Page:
Monday, July 07, 2008

What, When, Where, Why and How?

As a freelancer, writers are constantly asking me the following questions:
  1. How do you pick which books to review?
  2. How far in advance do you need a book in order to review it?
  3. Do I need a press kit, author bio, video trailer, etc?
  4. Why didn't you review my book?
  5. In your blog you said you loved the book. Why didn't you review it for Time Out or The Sun-Times?

Some of these issues have been addressed, but I thought I'd give a few of my own answers.

  1. There are many factors in choosing which books to review, even read. #1 is what the book is about. I tend to stay away from cozies, romance novels, westerns, etc. I read the back cover or the press release and if it sounds interesting, I'll start it. Then I'll keep reading until I don't want to anymore. That's the biggest trick to getting a book reviewed: write a book that a reviewer can't put down. But time is another factor. It can be a great book, but if the pub date has already passed, I can't really review it. Which brings us to...
  2. Get reviewers advanced copies ASAP. If your publisher doesn't do ARCs, ask the reviewer if they'd mind reading it in manuscript format and send it off yourself. Turnaround time can be super slow, especially with limited print space. Most of my editors are asking me for books that are to be published in September and October. That means the "to-be-reads" I have with August publication dates most likely won't get reviewed.
  3. Ultimately, I don't care about all the bells and whistles. Don't waste your press kits on me. But I'm not just a reviewer, I also write profiles and conduct Q&A's. If there's something interesting in your author bio, I want to know about it. You may end up with a 800-word feature rather than a 150-word review.
  4. Of all the questions, this is the one I hate the most. Just because I didn't review your book does not mean it isn't good. It usually means one of two things: either it just wasn't the book for me or because of any of the factors listed above, I couldn't review it. Even some of the books I loved couldn't get reviewed because of print space, timing, whatever. It's not a reflection on the book. But I think I speak for most reviewers when I say I hate getting asked this question and it will make me think twice before reading anything by the person who asked it.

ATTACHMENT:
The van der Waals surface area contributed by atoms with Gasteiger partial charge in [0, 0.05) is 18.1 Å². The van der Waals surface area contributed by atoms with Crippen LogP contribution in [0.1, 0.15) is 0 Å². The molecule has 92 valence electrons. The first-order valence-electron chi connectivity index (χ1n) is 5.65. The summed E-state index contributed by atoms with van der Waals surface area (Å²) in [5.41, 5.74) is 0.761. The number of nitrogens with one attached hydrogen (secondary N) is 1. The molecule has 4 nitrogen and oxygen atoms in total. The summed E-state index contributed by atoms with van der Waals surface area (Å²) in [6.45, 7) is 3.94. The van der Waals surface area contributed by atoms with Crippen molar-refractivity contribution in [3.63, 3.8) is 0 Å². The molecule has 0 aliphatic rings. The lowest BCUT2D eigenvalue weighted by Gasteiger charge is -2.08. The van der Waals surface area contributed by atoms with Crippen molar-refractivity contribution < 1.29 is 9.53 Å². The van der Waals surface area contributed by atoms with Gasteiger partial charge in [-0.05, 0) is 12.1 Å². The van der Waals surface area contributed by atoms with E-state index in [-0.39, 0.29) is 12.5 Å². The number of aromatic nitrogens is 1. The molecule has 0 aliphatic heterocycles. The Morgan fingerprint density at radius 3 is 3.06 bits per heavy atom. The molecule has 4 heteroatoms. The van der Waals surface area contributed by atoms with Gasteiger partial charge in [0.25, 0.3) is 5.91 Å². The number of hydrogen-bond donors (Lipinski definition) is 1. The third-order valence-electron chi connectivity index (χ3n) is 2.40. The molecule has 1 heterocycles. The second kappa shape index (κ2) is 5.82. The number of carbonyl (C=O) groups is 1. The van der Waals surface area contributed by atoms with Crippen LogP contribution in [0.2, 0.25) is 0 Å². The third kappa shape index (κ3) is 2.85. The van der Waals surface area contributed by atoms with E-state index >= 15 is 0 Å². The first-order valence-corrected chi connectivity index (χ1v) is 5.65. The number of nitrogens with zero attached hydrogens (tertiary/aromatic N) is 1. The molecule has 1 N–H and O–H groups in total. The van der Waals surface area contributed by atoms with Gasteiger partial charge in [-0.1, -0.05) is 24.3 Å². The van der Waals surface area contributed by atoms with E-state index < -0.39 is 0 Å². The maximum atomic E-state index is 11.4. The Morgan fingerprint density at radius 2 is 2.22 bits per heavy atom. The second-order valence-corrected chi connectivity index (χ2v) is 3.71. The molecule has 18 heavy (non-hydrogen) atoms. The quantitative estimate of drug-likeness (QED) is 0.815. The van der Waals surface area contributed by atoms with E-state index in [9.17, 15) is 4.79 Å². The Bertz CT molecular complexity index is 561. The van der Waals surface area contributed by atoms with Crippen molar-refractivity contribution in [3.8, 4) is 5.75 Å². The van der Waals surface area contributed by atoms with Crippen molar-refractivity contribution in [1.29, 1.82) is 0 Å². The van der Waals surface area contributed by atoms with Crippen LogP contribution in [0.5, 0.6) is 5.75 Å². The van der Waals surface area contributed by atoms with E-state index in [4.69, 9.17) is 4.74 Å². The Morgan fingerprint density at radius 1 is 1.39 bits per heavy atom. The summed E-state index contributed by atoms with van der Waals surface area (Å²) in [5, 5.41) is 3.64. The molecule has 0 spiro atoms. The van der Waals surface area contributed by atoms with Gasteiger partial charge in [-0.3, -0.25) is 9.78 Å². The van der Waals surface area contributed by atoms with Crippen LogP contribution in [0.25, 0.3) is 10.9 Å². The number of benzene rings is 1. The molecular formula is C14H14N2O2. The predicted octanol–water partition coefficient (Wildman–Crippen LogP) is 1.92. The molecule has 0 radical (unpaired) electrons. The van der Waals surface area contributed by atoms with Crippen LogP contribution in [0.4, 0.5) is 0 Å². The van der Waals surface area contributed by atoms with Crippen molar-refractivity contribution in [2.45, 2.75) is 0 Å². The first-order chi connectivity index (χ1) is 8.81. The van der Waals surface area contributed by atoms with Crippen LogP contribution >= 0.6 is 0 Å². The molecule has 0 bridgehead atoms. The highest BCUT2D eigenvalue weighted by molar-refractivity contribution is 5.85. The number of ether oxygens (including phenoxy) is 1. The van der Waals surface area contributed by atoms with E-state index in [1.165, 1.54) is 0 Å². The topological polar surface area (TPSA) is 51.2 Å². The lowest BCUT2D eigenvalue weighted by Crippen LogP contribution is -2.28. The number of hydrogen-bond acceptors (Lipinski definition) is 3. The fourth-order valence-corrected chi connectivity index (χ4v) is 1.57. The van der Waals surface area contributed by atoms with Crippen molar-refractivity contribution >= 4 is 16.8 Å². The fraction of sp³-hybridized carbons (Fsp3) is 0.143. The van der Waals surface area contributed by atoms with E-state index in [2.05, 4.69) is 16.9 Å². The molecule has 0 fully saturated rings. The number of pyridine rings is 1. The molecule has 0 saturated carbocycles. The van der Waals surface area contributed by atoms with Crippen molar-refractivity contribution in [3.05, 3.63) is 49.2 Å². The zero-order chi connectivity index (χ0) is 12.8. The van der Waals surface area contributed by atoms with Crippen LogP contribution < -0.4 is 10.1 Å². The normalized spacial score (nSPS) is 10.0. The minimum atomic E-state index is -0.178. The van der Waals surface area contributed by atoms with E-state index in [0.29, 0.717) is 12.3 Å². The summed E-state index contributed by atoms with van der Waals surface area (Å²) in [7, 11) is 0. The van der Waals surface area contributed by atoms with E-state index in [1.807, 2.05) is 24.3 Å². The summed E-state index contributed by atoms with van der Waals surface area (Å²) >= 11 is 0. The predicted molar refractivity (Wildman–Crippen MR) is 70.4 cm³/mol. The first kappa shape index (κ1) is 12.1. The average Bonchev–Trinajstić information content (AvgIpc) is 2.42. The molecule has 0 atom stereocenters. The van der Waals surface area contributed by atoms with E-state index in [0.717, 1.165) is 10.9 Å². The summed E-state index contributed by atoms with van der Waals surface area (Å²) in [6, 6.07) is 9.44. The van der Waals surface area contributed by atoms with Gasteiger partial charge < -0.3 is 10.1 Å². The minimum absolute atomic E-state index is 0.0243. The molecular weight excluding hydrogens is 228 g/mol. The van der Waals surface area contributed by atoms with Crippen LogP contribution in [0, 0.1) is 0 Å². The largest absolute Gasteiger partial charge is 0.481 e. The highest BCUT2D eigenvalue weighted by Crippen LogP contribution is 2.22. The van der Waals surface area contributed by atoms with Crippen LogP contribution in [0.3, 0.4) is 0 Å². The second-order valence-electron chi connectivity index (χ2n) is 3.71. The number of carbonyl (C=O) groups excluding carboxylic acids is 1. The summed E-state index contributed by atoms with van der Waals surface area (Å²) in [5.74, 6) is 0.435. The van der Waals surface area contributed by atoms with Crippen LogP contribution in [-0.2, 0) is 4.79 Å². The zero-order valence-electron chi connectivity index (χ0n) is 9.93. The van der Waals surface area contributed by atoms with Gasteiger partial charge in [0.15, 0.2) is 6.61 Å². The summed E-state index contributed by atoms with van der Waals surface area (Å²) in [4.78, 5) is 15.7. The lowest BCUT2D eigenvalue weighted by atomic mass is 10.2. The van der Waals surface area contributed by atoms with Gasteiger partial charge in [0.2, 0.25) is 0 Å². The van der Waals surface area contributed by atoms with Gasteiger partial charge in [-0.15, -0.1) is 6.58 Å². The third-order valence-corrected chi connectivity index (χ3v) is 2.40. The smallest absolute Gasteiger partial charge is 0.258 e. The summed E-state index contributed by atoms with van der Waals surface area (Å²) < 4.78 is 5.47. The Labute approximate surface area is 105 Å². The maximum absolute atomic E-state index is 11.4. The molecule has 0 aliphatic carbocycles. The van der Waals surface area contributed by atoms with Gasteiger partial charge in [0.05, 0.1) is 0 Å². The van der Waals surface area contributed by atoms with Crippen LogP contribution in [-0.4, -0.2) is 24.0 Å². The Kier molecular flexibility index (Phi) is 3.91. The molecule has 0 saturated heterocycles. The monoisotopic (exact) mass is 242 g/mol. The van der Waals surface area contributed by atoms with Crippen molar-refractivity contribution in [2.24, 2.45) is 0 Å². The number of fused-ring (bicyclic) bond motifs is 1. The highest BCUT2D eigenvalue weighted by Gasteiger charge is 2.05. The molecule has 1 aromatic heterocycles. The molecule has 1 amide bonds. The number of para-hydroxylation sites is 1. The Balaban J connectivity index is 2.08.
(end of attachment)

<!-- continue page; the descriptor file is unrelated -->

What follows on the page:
5. Another question I can't stand and part of me still doesn't believe I've been asked this. Part of the reason I have this blog is to give press to books that deserve it but for whatever reason, couldn't get in to print. It's for those books that I loved but were sent to me late or have too much of a niche market or for whatever reason my editors passed on. While I have control over what I read and what I review, I don't have control over what goes to print. The Sun-Times prints one page of reviews a week; whoever gets in is damn lucky. This is true for papers across the country. In a market where it's getting harder and harder to be reviewed, I say take press where you can get it. Trust me, if I love a book, I'm pitching it wherever I can and the only reason a book ends up on my blog is because I think it's worth mentioning.

I hope this clears some things up for authors. Of course, every reviewer works a little differently, but I'd say most would agree.

No comments: